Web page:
Peter and Amy went up on deck to join in the sail-away party before going down to their stateroom to unpack and dress for dinner.

“Where are our bags?” asked Amy, they should have been delivered to our cabin by now. How am I supposed to get dressed for dinner without a change of clothes?''

“I’ll talk to our stateroom attendant,” said Peter.

The stateroom attendant told Peter their bags should have arrived in their cabin by now and he should go and report the matter at the Passenger Services Desk. When Peter did so, the woman on the desk, said it was possible their bags had been delivered to the wrong deck and she would get somebody to search for them.

Amy wasn’t at all pleased. “How can I go to dinner wearing my travelling clothes?” she moaned. “What if our bags don’t turn up at all? I can’t spend ten days wearing the same clothes!”

“You look beautiful, no matter what you are wearing,” soothed Peter. “It’s been a long day,” he said, “you’ll feel better after a shower and a meal. We’ll probably find our bags here waiting for us when we get back.”

The meal was superb. And Peter was right she did feel better now. He’d been right about another thing too; she really didn’t feel as though she was on a ship at all. After dinner they took in a show, followed by a couple of hours in the nightclub. By then Amy was exhausted and pleased to retire for the night. Unhappily their bags still had not arrived, but they were too tired to care.

They had just snuggled down into bed when Amy suddenly sat bolt upright. “What’s that noise?” she said. They both sat still and listened. Scrape, scrape, the noise seemed to be in the ceiling. “I won’t be able to sleep with that going on all night”, moaned Amy.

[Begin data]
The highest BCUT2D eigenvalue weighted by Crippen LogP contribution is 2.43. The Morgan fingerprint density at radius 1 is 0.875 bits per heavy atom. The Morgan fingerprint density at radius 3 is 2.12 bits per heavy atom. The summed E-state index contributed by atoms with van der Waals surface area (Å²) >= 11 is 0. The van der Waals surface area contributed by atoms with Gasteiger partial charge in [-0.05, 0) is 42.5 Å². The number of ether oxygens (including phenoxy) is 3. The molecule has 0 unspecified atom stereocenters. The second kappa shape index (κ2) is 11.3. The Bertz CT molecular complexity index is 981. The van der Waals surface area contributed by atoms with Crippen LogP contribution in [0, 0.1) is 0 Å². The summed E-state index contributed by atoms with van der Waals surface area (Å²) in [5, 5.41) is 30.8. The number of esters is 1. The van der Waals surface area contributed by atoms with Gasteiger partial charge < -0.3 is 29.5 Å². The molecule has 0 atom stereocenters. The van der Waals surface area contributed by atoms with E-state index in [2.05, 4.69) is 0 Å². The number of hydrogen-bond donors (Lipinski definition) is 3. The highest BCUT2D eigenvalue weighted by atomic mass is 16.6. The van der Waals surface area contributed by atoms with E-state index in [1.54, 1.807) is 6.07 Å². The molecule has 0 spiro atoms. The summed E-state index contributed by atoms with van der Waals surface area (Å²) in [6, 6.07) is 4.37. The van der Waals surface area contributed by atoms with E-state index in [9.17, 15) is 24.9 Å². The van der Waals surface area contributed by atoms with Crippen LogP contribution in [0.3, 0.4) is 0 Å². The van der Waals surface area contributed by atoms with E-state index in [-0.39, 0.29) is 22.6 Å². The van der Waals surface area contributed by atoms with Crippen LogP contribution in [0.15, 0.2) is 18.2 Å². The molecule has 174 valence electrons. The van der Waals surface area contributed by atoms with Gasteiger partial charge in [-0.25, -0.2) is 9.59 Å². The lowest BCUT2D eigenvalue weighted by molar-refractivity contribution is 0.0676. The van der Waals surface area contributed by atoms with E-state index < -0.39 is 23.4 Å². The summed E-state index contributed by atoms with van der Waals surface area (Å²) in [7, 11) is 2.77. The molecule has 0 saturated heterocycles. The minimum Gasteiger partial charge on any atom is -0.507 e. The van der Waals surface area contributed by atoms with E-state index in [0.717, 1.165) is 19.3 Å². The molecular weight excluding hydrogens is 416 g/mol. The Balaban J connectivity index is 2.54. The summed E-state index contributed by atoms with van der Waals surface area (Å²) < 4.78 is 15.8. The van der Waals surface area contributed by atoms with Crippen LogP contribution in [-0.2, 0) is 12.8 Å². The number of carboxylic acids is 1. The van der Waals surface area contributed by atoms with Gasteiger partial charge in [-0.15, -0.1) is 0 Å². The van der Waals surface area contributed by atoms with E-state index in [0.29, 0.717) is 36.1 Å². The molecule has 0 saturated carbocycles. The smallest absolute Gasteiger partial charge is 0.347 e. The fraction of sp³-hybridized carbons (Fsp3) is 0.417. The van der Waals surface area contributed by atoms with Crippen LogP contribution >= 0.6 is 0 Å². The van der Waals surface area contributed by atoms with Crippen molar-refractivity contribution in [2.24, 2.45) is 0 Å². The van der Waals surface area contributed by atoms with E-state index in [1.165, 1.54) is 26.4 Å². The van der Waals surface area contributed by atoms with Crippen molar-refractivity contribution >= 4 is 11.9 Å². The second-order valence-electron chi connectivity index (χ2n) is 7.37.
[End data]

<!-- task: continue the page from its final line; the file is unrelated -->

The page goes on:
"I'll go and see what I can do,” said the ever patient Peter, as he started to get dressed again. He was gone quite awhile, but when he got back he told Amy that right above their cabin was a semi closed-in conservatory with a wooden floor. The area was furnished with plastic tables and chairs and every time somebody moved their chair, the sound reverberated into their stateroom. He’d been to the Passenger Services Desk and had been told the matter would be reported to the Night Manager.
The noise didn’t worry them for the rest of the night as they were so tired nothing could have kept them from sleeping.

However when Amy woke in the morning she heard another sound which worried her. The whole room was creaking. As she lay listening, the sound not only got worse, but the ship started to pitch and roll as if it was in an earthquake. Peter was still asleep so she didn’t like to disturb him; instead she lay there listening to the creaking of the ship. As she did so, the scratching on the ceiling started up again. Really what were people doing with those chairs, she thought?

As she lay there growing more and more annoyed, a message from the Captain was broadcast into their cabin. He told the passengers, as they had sailed into a cyclone, he had slowed down the ship’s speed and extended the stabilisers to make it more comfortable for people moving about. Unfortunately, he said there was nothing he could do to reduce the ship pitching.

By this time Peter was wide awake and he suggested they should have breakfast then explore the ship. Once Amy had washed and dressed, she didn’t feel very comfortable at all. She accompanied Peter to the cafe where breakfast was served, but found the sight of food made her feel worse. While Peter tucked into a hearty breakfast, she went back to their stateroom to lie down.